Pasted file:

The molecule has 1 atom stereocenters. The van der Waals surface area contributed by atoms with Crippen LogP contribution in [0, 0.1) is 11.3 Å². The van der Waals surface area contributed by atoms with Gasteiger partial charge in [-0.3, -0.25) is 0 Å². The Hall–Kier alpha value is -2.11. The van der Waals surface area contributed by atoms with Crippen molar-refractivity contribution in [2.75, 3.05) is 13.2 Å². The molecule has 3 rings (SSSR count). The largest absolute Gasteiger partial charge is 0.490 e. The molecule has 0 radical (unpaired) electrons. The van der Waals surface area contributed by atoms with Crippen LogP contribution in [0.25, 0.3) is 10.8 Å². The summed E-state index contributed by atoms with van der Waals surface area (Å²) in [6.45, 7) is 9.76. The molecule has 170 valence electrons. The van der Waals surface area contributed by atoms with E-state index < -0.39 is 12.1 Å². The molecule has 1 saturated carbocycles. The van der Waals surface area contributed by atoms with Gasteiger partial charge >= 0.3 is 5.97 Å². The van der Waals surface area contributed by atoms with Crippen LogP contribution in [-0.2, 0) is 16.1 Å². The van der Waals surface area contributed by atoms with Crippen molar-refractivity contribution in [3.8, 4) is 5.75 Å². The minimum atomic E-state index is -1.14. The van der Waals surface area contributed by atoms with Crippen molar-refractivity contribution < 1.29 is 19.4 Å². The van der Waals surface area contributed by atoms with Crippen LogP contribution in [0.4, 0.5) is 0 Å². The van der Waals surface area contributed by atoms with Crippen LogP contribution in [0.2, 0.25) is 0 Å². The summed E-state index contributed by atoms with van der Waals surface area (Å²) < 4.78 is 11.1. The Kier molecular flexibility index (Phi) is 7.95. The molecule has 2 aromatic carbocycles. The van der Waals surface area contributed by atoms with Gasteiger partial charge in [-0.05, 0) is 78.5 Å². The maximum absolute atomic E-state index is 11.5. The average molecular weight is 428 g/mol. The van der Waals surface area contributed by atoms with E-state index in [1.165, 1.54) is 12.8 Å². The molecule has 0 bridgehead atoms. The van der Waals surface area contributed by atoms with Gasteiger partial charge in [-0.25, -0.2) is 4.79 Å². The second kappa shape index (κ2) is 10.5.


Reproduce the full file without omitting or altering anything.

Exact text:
The molecule has 1 atom stereocenters. The van der Waals surface area contributed by atoms with Crippen LogP contribution in [0, 0.1) is 11.3 Å². The van der Waals surface area contributed by atoms with Gasteiger partial charge in [-0.3, -0.25) is 0 Å². The Hall–Kier alpha value is -2.11. The van der Waals surface area contributed by atoms with Crippen molar-refractivity contribution in [2.75, 3.05) is 13.2 Å². The molecule has 3 rings (SSSR count). The largest absolute Gasteiger partial charge is 0.490 e. The molecule has 0 radical (unpaired) electrons. The van der Waals surface area contributed by atoms with Crippen LogP contribution in [0.25, 0.3) is 10.8 Å². The summed E-state index contributed by atoms with van der Waals surface area (Å²) in [6.45, 7) is 9.76. The molecule has 170 valence electrons. The van der Waals surface area contributed by atoms with E-state index < -0.39 is 12.1 Å². The molecule has 1 saturated carbocycles. The van der Waals surface area contributed by atoms with Gasteiger partial charge >= 0.3 is 5.97 Å². The van der Waals surface area contributed by atoms with Crippen LogP contribution in [-0.2, 0) is 16.1 Å². The van der Waals surface area contributed by atoms with Crippen molar-refractivity contribution in [3.8, 4) is 5.75 Å². The minimum atomic E-state index is -1.14. The van der Waals surface area contributed by atoms with Crippen molar-refractivity contribution < 1.29 is 19.4 Å². The van der Waals surface area contributed by atoms with Crippen LogP contribution in [0.4, 0.5) is 0 Å². The van der Waals surface area contributed by atoms with Crippen LogP contribution in [0.2, 0.25) is 0 Å². The summed E-state index contributed by atoms with van der Waals surface area (Å²) < 4.78 is 11.1. The Kier molecular flexibility index (Phi) is 7.95. The molecule has 2 aromatic carbocycles. The van der Waals surface area contributed by atoms with Gasteiger partial charge in [-0.05, 0) is 78.5 Å². The maximum absolute atomic E-state index is 11.5. The average molecular weight is 428 g/mol. The van der Waals surface area contributed by atoms with E-state index in [1.165, 1.54) is 12.8 Å². The molecule has 0 bridgehead atoms. The van der Waals surface area contributed by atoms with Gasteiger partial charge in [-0.25, -0.2) is 4.79 Å². The second kappa shape index (κ2) is 10.5.